| Jul 9, 2018
Orangutans, tigers, bears...and a very smelly plant.
Bear claw marks on a tree in Baharok
What’s living in the forest?
Between April 16-25 the Forest Patrol and Wildlife Crime Unit team patrolled around Baharok resort. They patrolled 31.7 km of forest, covering a total of 2160 hectares.
They found a lot of exciting evidence of wildlife in the area, including two orangutan nests, many traces of deer and wild boar, and even signs of a tiger.
Between April 11-20, the team conducted a patrol in Cinta Raja and Sei Lepan, covering 28km of forest (1800 hectares). Here, they found elephant dung, bear tracks and a further orangutan nest, as well as traces of kuau (a threatened pheasant species known in English as a Great Argus) and Sumatran serow (a type of goat-antelope found only in Sumatra, peninsular Malaysia and southern Thailand).
In Bekancan Resort at the end of April, the team found a very unusual plant – the bunga bangkai, which translates roughly as ‘corpse flower’ and is also known as the titan arum. The plant gets its name from the fact that its flower smells like rotting flesh, which attracts the beetle and fly species which pollinate it. The plant is endemic to Sumatra and is classified as Vulnerable on the IUCN Red List of Threatened Plants because of the deforestation threatening its habitat.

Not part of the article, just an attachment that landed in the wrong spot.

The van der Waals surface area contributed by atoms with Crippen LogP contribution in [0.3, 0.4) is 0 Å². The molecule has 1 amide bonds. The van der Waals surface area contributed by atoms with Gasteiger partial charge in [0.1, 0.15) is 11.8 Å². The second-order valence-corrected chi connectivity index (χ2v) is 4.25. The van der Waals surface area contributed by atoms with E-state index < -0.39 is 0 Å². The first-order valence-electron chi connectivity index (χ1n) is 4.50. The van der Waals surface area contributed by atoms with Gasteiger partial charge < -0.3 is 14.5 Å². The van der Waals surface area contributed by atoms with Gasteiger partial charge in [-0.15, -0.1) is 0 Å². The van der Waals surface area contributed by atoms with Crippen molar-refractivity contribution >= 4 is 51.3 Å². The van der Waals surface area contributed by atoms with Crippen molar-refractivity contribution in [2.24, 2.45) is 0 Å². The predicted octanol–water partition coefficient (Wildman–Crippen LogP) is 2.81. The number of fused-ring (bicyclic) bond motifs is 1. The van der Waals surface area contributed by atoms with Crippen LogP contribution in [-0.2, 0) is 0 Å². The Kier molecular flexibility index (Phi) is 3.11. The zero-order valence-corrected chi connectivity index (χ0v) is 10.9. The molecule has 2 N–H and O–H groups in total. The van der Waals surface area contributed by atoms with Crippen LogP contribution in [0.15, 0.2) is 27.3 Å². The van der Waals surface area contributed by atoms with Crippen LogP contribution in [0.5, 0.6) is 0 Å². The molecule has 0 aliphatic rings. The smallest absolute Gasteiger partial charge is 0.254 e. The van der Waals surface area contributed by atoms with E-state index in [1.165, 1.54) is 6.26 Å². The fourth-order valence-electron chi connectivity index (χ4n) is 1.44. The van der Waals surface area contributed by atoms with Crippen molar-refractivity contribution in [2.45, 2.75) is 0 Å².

Unfortunately, the team also found a lot of evidence of human activity in their patrol areas, including crops planted in the forest, and snares designed to capture birds. In Cinta Raja and Sei Lepan, the team came across a poacher’s camp, and found poisoned fish near a creek in the area. In all the areas patrolled, there was evidence of illegal cutting of trees, including stumps and processed timber. In Bekancan, there was even a landslide, caused by the erosion that comes about when too many trees are removed from the landscape.
It’s thanks to you that the team can patrol large areas throughout the year, not only to observe human threats to the forest, but also to remove them. The snares found in the patrol areas in April were removed, and the illegal logging and poacher camp have been reported to the authorities. The team’s detailed notes on the biodiversity in the areas patrolled will enable ongoing monitoring and protection of these precious landscapes, ensuring that the orangutans, tigers, bears, birds and plants continue to have habitat in which they can thrive.
Evidence of illegal logging
A poacher's shelter
Removing a bird snare